Just wondering if it was possible for someone to show me how you get from this equation: ie^(it)/e^(-it)-1 to this i/1-e^(-it) Cheers in advance! Its much appreciated.
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If you mean: is , the answer is no. Suppose . Then, by cancelling we get . By multiplying the LHS by , we get . Finally we end up with , which is a contradiction.
Originally Posted by Karty Just wondering if it was possible for someone to show me how you get from this equation: ie^(it)/e^(-it)-1 to this i/1-e^(-it) Cheers in advance! Its much appreciated. hi Karty, you are losing a factor... Either that, or you have a typo, or which leads to the result you've given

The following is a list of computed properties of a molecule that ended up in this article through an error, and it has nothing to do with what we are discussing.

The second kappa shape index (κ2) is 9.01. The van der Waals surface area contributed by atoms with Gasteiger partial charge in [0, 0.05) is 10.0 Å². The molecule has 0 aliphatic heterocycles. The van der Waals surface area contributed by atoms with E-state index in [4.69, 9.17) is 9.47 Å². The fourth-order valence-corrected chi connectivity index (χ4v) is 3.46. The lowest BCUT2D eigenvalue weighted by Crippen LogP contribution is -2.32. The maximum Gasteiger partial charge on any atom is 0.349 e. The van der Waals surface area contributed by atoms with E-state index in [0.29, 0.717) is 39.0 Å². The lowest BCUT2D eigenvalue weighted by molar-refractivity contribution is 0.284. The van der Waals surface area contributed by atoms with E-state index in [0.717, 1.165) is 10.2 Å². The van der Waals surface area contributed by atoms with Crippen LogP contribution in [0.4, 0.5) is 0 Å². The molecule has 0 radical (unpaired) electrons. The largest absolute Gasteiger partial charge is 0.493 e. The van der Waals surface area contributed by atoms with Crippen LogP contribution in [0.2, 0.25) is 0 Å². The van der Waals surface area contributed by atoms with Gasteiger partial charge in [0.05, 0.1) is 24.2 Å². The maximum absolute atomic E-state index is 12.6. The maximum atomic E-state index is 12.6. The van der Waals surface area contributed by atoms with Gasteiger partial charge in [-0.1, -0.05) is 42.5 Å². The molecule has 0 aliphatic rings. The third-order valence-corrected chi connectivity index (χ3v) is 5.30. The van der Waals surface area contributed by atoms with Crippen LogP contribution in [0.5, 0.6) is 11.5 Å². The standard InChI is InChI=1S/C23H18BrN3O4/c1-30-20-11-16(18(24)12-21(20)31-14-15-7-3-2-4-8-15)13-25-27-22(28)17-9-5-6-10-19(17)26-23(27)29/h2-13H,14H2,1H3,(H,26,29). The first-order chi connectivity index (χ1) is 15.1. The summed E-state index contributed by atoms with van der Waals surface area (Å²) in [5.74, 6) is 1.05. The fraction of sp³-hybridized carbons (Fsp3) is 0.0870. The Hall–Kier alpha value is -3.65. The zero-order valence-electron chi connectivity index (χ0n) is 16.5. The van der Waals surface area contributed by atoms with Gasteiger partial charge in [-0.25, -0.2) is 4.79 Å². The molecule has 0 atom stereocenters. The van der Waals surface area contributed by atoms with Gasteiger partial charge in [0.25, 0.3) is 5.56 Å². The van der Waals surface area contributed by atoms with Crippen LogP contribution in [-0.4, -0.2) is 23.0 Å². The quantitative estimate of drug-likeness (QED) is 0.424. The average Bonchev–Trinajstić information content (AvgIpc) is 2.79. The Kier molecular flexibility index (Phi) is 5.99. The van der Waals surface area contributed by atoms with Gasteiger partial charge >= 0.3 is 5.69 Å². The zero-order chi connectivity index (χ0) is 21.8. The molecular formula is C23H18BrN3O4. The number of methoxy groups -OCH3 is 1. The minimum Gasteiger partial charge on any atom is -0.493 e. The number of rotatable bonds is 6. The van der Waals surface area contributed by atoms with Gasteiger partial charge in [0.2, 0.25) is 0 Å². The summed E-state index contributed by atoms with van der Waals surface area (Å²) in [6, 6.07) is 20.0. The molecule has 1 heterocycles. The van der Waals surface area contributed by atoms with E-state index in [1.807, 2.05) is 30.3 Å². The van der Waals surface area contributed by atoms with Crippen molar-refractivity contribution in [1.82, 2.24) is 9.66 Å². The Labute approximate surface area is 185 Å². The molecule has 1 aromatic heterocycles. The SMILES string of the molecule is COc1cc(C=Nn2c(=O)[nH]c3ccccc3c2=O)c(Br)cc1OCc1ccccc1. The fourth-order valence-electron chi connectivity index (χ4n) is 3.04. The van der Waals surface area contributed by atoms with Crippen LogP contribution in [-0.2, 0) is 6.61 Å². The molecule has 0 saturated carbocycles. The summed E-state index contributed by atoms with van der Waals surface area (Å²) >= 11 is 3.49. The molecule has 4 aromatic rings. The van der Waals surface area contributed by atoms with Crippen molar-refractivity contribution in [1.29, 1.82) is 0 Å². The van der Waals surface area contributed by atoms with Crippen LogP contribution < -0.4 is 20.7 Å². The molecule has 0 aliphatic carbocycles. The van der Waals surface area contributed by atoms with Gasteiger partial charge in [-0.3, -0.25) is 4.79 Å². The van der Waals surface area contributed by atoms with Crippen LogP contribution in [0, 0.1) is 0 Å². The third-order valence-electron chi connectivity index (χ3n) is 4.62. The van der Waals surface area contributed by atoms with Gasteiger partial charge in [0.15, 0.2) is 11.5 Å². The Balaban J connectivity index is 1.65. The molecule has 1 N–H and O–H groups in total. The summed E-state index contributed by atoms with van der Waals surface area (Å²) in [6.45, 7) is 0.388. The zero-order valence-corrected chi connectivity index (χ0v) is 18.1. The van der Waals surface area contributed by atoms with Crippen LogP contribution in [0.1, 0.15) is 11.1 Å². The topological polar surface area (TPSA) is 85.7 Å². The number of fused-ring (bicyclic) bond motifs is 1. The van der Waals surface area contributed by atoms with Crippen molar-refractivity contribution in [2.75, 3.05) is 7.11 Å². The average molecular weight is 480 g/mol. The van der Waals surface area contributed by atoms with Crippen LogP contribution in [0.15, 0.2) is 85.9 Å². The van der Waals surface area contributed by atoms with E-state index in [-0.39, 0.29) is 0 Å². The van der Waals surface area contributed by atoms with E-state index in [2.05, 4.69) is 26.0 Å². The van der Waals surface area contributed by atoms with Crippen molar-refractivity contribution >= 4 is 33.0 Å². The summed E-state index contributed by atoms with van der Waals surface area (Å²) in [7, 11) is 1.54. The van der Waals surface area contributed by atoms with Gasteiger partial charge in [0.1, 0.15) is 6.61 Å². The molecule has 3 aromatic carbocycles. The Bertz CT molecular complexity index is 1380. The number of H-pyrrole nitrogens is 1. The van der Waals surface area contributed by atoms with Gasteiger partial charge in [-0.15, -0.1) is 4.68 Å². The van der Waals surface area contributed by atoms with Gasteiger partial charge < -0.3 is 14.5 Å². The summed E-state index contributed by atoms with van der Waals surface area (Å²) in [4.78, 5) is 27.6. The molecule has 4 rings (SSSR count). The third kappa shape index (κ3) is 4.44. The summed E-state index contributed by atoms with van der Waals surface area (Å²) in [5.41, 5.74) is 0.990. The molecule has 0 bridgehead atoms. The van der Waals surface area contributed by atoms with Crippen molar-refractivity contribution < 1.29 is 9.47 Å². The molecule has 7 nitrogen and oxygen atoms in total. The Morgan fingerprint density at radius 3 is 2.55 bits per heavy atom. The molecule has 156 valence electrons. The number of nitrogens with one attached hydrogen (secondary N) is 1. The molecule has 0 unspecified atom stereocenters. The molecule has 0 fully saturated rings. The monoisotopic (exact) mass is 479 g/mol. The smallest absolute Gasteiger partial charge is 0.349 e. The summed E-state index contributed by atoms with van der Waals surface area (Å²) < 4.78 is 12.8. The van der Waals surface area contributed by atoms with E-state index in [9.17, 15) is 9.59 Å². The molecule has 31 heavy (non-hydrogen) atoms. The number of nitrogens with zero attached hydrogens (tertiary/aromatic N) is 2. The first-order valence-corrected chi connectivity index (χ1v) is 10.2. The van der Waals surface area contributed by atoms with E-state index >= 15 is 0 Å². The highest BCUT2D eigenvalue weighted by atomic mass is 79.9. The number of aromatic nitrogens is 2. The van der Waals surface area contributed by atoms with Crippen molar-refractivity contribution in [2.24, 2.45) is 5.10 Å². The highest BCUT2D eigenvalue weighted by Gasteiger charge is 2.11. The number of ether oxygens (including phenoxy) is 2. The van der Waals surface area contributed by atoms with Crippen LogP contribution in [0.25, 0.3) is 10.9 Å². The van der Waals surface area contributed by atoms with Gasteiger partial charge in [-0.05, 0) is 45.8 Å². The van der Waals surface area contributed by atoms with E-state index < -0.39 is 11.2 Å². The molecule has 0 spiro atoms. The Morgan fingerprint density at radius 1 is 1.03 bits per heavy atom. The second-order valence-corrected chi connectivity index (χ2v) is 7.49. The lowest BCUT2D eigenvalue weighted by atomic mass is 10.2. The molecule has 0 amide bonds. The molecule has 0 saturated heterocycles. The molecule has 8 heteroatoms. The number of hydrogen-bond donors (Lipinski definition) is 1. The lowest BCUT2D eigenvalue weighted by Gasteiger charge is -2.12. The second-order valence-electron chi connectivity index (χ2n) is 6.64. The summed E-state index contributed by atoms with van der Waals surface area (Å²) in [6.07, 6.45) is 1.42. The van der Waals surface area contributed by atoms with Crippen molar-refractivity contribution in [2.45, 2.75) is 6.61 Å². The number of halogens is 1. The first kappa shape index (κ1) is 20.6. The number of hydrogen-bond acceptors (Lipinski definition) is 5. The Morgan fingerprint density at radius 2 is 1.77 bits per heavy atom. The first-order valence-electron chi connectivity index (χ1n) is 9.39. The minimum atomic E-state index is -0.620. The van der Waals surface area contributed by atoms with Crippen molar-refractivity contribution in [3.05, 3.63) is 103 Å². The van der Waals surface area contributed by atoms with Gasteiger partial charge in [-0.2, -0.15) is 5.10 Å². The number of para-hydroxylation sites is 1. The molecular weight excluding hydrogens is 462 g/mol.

Last edited by Archie Meade; April 25th 2010 at 09:31 AM.
Originally Posted by Karty ie^(it)/e^(-it)-1 As you show it: ie^(it)/e^(-it) - 1 = ie^(it)e^(it) - 1 = ie^(2it) - 1
my mistake, there was an error in the formula: ie^(-it)/e^(-it)-1 to this i/1-e^(-it) sorry to confuse, and thanks for taking the time to answer my qs! Karty
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